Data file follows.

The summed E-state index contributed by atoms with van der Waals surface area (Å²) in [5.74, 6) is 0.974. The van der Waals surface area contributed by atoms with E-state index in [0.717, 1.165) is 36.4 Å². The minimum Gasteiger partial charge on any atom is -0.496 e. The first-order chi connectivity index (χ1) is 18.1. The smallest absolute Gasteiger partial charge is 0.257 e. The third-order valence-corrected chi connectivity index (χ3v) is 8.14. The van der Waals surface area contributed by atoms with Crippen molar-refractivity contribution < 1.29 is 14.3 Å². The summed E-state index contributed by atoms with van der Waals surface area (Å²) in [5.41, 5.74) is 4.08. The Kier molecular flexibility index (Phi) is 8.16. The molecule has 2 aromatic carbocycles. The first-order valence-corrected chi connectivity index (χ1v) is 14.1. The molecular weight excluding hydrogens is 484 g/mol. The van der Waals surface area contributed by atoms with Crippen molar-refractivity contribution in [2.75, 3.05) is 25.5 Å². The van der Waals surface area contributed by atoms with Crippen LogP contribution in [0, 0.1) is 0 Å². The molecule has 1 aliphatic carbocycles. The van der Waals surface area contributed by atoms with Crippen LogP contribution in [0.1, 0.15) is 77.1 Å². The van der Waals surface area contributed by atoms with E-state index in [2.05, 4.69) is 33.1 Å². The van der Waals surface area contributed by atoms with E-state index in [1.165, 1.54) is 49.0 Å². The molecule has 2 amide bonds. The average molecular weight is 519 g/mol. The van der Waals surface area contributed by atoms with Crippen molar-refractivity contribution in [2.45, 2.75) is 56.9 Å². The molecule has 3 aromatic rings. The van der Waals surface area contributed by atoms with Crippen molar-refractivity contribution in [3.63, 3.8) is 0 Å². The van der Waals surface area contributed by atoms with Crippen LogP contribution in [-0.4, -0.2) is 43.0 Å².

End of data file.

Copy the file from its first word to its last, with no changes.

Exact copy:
The summed E-state index contributed by atoms with van der Waals surface area (Å²) in [5.74, 6) is 0.974. The van der Waals surface area contributed by atoms with E-state index in [0.717, 1.165) is 36.4 Å². The minimum Gasteiger partial charge on any atom is -0.496 e. The first-order chi connectivity index (χ1) is 18.1. The smallest absolute Gasteiger partial charge is 0.257 e. The third-order valence-corrected chi connectivity index (χ3v) is 8.14. The van der Waals surface area contributed by atoms with Crippen molar-refractivity contribution < 1.29 is 14.3 Å². The summed E-state index contributed by atoms with van der Waals surface area (Å²) in [5.41, 5.74) is 4.08. The Kier molecular flexibility index (Phi) is 8.16. The molecule has 2 aromatic carbocycles. The first-order valence-corrected chi connectivity index (χ1v) is 14.1. The molecular weight excluding hydrogens is 484 g/mol. The van der Waals surface area contributed by atoms with Crippen molar-refractivity contribution in [2.75, 3.05) is 25.5 Å². The van der Waals surface area contributed by atoms with Crippen LogP contribution in [0, 0.1) is 0 Å². The molecule has 1 aliphatic carbocycles. The van der Waals surface area contributed by atoms with Crippen LogP contribution in [0.1, 0.15) is 77.1 Å². The van der Waals surface area contributed by atoms with E-state index in [2.05, 4.69) is 33.1 Å². The van der Waals surface area contributed by atoms with E-state index in [1.165, 1.54) is 49.0 Å². The molecule has 2 amide bonds. The average molecular weight is 519 g/mol. The van der Waals surface area contributed by atoms with Crippen molar-refractivity contribution in [2.45, 2.75) is 56.9 Å². The molecule has 3 aromatic rings. The van der Waals surface area contributed by atoms with Crippen molar-refractivity contribution in [3.63, 3.8) is 0 Å². The van der Waals surface area contributed by atoms with Crippen LogP contribution in [-0.4, -0.2) is 43.0 Å².